Sewell mining settlement: Construction of a unique landscape as an adaptive process to a complex and hostile territory
Keywords: company town, copper mining settlement, industrial landscape, extreme landscape
Sewell, the copper mining settlement declared World Heritage Site in 2006, constitutes a remarkable example of adaption to extreme territorial conditions. It is located in the mountain range of Los Andes (Chile), at more than 2200 m of altitude, in a steep topography, isolated, exposed to a rigorous climate with snow and strong winds, avalanches and earthquakes. The result of this adaption process is a singular landscape expressed in a stepped urban form and a constructive system that gradually adjusted to an adverse environment. The social, productive and technological structures show the peculiar character of the site. The main component of this urban structure is a monumental staircase, built on the highest slopes, which runs through the camp, dividing the housing areas and the industrial zone. Besides, the staircase is a social axis that links the camp public spaces and connects with stairs and passages the access to the houses and buildings that followed the topography. Therefore, this work focuses on the answer to an imposing and inhospitable geography, transforming it in a habitable place through creative solutions at an urban, architectural and constructive scale.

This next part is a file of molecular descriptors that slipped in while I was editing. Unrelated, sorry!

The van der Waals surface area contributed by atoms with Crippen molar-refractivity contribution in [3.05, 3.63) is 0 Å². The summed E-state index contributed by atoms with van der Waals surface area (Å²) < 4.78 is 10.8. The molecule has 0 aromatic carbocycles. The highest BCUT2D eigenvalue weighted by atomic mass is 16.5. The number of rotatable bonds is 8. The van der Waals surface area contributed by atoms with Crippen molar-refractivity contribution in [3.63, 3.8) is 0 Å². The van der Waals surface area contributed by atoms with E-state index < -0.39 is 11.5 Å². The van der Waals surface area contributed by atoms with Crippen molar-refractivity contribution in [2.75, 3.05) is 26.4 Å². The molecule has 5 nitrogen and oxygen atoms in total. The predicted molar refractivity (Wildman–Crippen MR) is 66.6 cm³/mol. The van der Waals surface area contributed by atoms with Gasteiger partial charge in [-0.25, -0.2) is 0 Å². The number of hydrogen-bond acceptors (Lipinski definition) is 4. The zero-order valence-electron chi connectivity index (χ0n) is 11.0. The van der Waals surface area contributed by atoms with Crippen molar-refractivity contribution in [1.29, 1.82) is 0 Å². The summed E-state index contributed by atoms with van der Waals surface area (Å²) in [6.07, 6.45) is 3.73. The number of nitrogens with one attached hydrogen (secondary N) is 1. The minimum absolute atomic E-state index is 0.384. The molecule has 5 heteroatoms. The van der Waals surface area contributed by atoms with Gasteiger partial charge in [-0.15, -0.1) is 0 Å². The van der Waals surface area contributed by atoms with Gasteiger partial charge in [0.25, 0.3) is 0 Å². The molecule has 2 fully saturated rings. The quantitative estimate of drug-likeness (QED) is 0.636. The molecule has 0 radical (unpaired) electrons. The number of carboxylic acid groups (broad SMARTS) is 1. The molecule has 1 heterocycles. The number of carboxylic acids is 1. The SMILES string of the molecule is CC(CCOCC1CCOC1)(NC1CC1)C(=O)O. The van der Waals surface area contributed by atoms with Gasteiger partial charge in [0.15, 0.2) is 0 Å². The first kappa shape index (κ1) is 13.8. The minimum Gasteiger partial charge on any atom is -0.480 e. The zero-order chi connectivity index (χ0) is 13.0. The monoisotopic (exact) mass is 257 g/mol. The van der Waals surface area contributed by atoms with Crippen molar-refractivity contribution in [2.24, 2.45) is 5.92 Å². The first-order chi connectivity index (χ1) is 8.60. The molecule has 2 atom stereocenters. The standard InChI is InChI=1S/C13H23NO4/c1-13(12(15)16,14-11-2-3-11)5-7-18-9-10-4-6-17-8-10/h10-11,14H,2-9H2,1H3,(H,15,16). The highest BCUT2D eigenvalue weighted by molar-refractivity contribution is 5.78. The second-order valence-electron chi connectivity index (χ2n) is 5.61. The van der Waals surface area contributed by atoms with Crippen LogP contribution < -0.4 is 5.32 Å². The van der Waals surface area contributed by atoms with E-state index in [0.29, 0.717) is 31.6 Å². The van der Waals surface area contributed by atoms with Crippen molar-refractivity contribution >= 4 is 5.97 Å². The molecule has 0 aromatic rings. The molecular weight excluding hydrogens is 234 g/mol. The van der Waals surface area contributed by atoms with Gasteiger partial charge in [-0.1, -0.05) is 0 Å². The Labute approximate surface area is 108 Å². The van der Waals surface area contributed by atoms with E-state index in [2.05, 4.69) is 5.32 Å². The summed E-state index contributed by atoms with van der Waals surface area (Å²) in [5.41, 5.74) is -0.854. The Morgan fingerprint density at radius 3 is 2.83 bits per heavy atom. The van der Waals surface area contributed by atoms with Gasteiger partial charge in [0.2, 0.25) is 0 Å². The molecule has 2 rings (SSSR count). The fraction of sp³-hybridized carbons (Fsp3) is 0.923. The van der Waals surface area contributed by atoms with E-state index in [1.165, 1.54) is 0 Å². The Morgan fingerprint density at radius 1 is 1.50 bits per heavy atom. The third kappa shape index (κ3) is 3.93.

|Fecha de publicación:||2018|
|Página de inicio:||1230|
|Financiamiento/Sponsor:||UNESCO Chair on Landscape, Cultural Heritage, and Territorial Governanc|
|Notas:||The book of XVI INTERNATIONAL FORUM Le vie dei Mercanti is Under Evaluation ISI Web of Science and Scopus|